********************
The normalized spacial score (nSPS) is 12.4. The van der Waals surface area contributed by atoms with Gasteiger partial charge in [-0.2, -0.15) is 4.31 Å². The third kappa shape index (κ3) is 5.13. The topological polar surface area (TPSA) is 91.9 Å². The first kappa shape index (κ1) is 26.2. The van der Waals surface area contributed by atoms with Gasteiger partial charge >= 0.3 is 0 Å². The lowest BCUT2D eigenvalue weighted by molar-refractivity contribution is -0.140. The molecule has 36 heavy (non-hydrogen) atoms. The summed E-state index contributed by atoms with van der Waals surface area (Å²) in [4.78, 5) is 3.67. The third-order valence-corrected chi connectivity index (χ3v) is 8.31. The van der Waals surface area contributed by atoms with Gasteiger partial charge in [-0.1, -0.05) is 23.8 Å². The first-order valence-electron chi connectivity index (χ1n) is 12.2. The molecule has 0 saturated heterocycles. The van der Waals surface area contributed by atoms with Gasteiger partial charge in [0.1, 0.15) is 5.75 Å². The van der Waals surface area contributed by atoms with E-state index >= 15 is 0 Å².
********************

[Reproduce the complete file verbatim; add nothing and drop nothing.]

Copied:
The normalized spacial score (nSPS) is 12.4. The van der Waals surface area contributed by atoms with Gasteiger partial charge in [-0.2, -0.15) is 4.31 Å². The third kappa shape index (κ3) is 5.13. The topological polar surface area (TPSA) is 91.9 Å². The first kappa shape index (κ1) is 26.2. The van der Waals surface area contributed by atoms with Gasteiger partial charge >= 0.3 is 0 Å². The lowest BCUT2D eigenvalue weighted by molar-refractivity contribution is -0.140. The molecule has 36 heavy (non-hydrogen) atoms. The summed E-state index contributed by atoms with van der Waals surface area (Å²) in [4.78, 5) is 3.67. The third-order valence-corrected chi connectivity index (χ3v) is 8.31. The van der Waals surface area contributed by atoms with Gasteiger partial charge in [-0.1, -0.05) is 23.8 Å². The first-order valence-electron chi connectivity index (χ1n) is 12.2. The molecule has 0 saturated heterocycles. The van der Waals surface area contributed by atoms with Gasteiger partial charge in [0.1, 0.15) is 5.75 Å². The van der Waals surface area contributed by atoms with E-state index >= 15 is 0 Å².